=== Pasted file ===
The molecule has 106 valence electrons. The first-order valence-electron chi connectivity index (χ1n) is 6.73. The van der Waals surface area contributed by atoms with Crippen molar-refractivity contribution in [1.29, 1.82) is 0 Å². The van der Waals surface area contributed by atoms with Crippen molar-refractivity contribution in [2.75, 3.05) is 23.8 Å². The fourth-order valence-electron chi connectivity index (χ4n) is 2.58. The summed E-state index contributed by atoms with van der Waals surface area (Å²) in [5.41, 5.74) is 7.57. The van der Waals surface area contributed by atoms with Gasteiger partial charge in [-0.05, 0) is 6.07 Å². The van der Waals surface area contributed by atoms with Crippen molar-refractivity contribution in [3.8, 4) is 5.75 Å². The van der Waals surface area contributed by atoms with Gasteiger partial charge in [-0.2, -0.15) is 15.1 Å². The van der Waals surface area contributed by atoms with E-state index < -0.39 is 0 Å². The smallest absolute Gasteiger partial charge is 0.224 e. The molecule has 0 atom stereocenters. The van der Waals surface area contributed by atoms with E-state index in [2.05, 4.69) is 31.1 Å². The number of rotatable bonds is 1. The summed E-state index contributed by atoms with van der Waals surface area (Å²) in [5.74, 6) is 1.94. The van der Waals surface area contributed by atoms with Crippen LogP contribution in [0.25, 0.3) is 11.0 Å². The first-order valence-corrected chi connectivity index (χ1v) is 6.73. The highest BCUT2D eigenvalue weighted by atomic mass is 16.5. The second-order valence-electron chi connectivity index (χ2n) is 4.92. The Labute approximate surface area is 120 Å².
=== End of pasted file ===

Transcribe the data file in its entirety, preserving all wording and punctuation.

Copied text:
The molecule has 106 valence electrons. The first-order valence-electron chi connectivity index (χ1n) is 6.73. The van der Waals surface area contributed by atoms with Crippen molar-refractivity contribution in [1.29, 1.82) is 0 Å². The van der Waals surface area contributed by atoms with Crippen molar-refractivity contribution in [2.75, 3.05) is 23.8 Å². The fourth-order valence-electron chi connectivity index (χ4n) is 2.58. The summed E-state index contributed by atoms with van der Waals surface area (Å²) in [5.41, 5.74) is 7.57. The van der Waals surface area contributed by atoms with Gasteiger partial charge in [-0.05, 0) is 6.07 Å². The van der Waals surface area contributed by atoms with Crippen molar-refractivity contribution in [3.8, 4) is 5.75 Å². The van der Waals surface area contributed by atoms with Gasteiger partial charge in [-0.2, -0.15) is 15.1 Å². The van der Waals surface area contributed by atoms with E-state index < -0.39 is 0 Å². The smallest absolute Gasteiger partial charge is 0.224 e. The molecule has 0 atom stereocenters. The van der Waals surface area contributed by atoms with E-state index in [2.05, 4.69) is 31.1 Å². The number of rotatable bonds is 1. The summed E-state index contributed by atoms with van der Waals surface area (Å²) in [5.74, 6) is 1.94. The van der Waals surface area contributed by atoms with Crippen LogP contribution in [0.25, 0.3) is 11.0 Å². The first-order valence-corrected chi connectivity index (χ1v) is 6.73. The highest BCUT2D eigenvalue weighted by atomic mass is 16.5. The second-order valence-electron chi connectivity index (χ2n) is 4.92. The Labute approximate surface area is 120 Å².